Chupe de Camarones
(Peruvian shrimp chowder)
Chupes are hearty chowders popular along South America's Pacific coast from Chile to Peru. Chupe de camarones is a Peruvian classic made with shrimp and vegetables and is substantial enough to make a full meal.
4 to 6 servings
- Oil -- 3 tablespoons
- Red onion, finely chopped -- 1
- Ají amarillo or other chile pepper, minced -- 1 or 2
- Garlic, minced -- 3 to 5 cloves
- Ground ají rojo or paprika -- 1 tablespoon
- Stock or water -- 4 cups
- Potatoes, peeled, cut into small chunks -- 2 large
- Peas -- 1 cup
- Lima or other beans, cooked -- 1 cup
- Corn kernels -- 1 cup
- Rice -- 1/2 cup
- Oregano -- 2 teaspoons
- Salt and pepper -- to taste
- Shrimp, peeled and deveined -- 1 pound
- Eggs, beaten -- 3
- Evaporated milk or heavy cream -- 1 cup
- Queso fresco cheese, grated -- 1 cup
- Heat the oil in a large pot over medium-high flame. Add the onion and chile pepper and saute until the onion is translucent, 3 to 4 minutes. Add the garlic and ají rojo or paprika and saute for another minute or so.
- Stir in the stock or water, potatoes, peas, beans, corn, rice, oregano, salt and pepper. Bring to a boil then reduce heat to medium-low and simmer for about 15 minutes. Stir in the shrimp and beaten eggs and simmer for another 5 minutes or so.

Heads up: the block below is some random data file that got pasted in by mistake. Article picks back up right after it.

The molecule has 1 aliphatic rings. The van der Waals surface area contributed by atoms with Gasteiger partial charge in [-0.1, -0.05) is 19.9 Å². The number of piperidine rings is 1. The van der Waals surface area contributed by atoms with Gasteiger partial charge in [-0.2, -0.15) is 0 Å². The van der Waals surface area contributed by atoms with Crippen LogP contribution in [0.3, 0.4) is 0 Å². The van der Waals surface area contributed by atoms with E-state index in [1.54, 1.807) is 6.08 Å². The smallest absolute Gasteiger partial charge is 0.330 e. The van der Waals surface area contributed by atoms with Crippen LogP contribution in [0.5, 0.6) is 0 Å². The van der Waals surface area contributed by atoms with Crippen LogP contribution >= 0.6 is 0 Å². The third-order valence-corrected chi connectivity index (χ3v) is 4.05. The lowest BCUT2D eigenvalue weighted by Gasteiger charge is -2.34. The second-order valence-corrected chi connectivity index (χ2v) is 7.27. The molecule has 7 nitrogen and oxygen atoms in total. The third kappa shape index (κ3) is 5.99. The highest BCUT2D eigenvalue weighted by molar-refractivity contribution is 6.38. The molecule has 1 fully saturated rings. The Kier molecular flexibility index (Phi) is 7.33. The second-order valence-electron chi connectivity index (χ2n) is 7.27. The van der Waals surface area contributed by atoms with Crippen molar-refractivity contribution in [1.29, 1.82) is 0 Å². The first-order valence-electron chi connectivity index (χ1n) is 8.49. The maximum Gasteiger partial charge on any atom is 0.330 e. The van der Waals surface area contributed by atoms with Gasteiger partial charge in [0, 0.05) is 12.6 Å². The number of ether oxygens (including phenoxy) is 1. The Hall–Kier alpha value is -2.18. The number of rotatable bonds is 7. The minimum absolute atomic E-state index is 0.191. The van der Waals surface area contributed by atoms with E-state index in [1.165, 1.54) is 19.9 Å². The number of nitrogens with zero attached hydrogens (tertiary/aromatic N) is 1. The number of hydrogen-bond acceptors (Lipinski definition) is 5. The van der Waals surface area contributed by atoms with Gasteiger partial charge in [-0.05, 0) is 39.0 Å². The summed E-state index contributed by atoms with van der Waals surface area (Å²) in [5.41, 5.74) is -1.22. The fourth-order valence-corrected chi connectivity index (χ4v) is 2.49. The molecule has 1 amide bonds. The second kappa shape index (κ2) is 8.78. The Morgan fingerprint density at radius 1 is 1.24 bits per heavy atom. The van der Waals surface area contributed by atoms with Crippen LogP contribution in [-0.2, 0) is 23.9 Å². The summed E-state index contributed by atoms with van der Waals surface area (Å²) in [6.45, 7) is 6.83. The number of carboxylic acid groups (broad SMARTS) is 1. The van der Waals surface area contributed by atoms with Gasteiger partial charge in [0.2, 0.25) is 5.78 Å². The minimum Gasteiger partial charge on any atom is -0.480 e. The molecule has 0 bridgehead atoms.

- Remove the pot from heat and stir in the evaporated milk or cream and the grated cheese. Adjust seasoning to taste and serve hot in bowls.
Chupe de Camarones Variations
- Stock: Ideally, chupe de camarones is given extra flavor by using a stock made from shells and heads of the shrimp. Buy shell-on shrimp with the heads, and when you peel them, add the heads and shells to a saucepan with 4 cups of water. Bring to a boil and then simmer for about 20 minutes to extract all of the flavor. Strain the shrimp stock and discard the solids. Use this stock for your chupe. Or for even more flavor, after simmering the shells and heads, you can add them to a blender with a little of the stock and puree. Strain this puree through a fine-meshed sieve back into the stock.
- Vegetables: Most Peruvians would use whole ears of corn (choclo) cut into smaller pieces for their chupe. You can also add fresh, peeled pumpkin, either in chunks or grated.
- Cheese: While a fresh cheese like queso fresco is most authentic for chupe de camarones, Monterey jack or 1/2 cup grated parmesan are suitable substitutes.
- Instead of stirring beaten egg into the chupe, try topping each portion with a poached or fried egg as a garnish.
- Chupe de Mariscos (Seafood chowder): Use a variety of shellfish and chunks of fish fillets instead of just shrimp. Clean the shellfish well, and stir everything into the simmering soup as you would the shrimp.